Direct hiring of senior caregivers by families continues to increase, and families have questions about minimum wage, overtime and whether to pay the elder caregiver when they are sleeping. US News and World Report recently noted that "by a 9-to-1 ratio, people prefer to stay in their homes as they get older rather than moving into an institution." They often become household employers as they hire individual home-care workers to help them age in place.
The following discussion is in regard to FEDERAL law. Many states extend the Federal minimum wage and overtime coverages. The stricter standard always applies!
Minimum Wage and Overtime
The Fair Labor Standards Act (FLSA) applies minimum wage and overtime protections to household or domestic service workers, with some notable exceptions.
Live-in Domestics: Domestic service workers who reside with their employers are exempt under the FLSA from overtime premiums. The live-in senior caregiver must have a defined hourly rate that meets or exceeds applicable minimum wage standards, must be paid for all hours on duty, they are simply not entitled under Federal law to the "time and one half" premium.
Companionship Exemption: Bona fide companions are exempt from both minimum wage and overtime in the FLSA, yet they remain employees subject to Social Security and Medicare taxation. The FLSA defines companionship services as "services which provide fellowship, care, and protection for a person who, because of advanced age or physical or mental infirmity, cannot care for his or her own needs." These services may include help with bathing, dressing, eating, etc. Some general household work may be performed but must be "incidental" - meaning no more than 20% of the caregiver's time may be spent in general household work for the exemption to apply. Where the 20% limitation is exceed the employee must be paid overtime. (NOTE: EFFECTIVE JANUARY 2016 PERSONAL CARE SERVICES ARE NO LONGER CONSIDERED EXEMPT COMPANION SERVICES, AND EXEMPT COMPANIONS EMPLOYED BY A FAMILY MAY NO LONGER PROVIDE GENERAL HOUSEHOLD SERVICES AND RETAIN THE EXEMPTION. PERSONAL CARE SERVICES MAY NOT EXCEED 20% OF THE SERVICES PROVIDED.)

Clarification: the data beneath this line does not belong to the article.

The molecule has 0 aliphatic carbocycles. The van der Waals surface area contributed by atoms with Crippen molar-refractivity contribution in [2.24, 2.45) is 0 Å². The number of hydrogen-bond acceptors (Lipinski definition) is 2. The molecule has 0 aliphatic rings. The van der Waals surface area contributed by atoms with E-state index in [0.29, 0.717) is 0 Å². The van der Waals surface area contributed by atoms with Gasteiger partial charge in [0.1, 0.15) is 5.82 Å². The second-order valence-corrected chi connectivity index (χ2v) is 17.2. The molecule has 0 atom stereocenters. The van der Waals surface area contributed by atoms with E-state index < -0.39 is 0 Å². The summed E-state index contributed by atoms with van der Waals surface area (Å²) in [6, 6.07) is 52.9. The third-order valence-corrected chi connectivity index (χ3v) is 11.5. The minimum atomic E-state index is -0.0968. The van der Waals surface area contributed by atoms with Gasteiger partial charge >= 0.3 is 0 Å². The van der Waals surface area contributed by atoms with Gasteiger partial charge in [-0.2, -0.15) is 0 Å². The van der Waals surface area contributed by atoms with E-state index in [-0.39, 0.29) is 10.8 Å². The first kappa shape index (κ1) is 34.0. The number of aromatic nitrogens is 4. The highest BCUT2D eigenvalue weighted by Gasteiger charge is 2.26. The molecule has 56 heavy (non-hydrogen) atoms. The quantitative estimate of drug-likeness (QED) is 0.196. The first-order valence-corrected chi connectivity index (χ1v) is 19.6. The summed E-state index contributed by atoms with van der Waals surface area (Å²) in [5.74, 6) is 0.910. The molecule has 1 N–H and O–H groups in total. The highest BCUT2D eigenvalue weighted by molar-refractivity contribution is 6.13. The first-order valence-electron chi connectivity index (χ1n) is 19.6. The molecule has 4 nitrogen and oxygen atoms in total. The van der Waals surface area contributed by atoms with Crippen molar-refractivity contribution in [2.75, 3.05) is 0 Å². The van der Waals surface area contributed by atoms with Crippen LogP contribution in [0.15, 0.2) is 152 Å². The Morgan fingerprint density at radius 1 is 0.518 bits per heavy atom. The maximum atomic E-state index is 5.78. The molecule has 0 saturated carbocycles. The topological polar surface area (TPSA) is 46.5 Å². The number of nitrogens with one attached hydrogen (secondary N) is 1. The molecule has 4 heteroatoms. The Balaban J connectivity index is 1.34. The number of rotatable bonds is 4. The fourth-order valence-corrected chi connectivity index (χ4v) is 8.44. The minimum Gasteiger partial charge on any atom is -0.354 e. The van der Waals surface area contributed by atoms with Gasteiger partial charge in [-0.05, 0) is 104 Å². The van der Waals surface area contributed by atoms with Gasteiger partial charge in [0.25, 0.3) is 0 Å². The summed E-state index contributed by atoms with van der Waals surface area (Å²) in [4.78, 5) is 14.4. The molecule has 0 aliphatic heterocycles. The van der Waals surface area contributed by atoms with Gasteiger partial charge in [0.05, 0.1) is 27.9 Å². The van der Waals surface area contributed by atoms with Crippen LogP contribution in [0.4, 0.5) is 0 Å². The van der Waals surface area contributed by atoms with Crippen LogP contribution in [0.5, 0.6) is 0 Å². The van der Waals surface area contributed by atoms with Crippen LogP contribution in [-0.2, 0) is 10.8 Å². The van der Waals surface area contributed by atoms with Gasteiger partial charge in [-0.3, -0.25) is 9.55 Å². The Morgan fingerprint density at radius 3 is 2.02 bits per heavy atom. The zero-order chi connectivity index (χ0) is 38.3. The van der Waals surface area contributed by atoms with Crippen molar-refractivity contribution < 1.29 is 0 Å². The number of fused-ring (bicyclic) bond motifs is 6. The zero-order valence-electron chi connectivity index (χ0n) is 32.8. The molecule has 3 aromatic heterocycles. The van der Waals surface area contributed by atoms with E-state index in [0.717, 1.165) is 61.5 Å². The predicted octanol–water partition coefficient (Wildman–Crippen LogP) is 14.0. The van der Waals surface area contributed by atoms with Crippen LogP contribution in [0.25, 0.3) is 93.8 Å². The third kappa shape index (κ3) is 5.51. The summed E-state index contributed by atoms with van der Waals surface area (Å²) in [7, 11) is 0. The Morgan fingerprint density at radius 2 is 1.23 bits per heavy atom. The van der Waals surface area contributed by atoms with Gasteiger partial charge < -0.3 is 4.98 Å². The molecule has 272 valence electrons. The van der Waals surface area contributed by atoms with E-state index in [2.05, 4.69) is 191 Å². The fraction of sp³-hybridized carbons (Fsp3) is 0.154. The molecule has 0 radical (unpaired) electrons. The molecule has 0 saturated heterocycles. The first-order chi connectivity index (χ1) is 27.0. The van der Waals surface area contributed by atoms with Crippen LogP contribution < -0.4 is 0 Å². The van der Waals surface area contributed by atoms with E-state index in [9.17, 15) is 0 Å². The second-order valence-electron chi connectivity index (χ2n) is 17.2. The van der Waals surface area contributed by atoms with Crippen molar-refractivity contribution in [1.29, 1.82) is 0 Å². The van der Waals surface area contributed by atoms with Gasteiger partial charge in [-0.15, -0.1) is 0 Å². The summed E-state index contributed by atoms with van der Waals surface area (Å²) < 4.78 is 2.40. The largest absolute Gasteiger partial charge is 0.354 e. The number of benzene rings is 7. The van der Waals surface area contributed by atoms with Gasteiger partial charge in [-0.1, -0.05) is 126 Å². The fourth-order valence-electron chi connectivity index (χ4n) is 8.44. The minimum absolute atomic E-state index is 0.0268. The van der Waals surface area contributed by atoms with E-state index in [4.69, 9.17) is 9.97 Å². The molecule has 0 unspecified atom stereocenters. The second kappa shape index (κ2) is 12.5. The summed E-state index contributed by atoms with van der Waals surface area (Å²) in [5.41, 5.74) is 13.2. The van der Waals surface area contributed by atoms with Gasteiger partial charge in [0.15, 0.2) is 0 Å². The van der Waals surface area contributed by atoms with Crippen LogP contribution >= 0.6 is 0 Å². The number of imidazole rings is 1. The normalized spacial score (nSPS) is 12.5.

Please note some states have stricter standards than the FLSA - in all cases of conflicting rules the stricter standard more advantageous to the worker will apply.
Many senior caregivers provide around the clock care for several days at a time. These caregivers typically do sleep when the individual requiring the care does. How is this time compensated?
The FLSA allows up to 8 hours of "sleep time" to be uncompensated for overnight care that is BOTH contiguous with a scheduled work day (24 hour+ shift) AND truly affords the senior caregiver a minimum of 5 hours of uninterrupted sleep.
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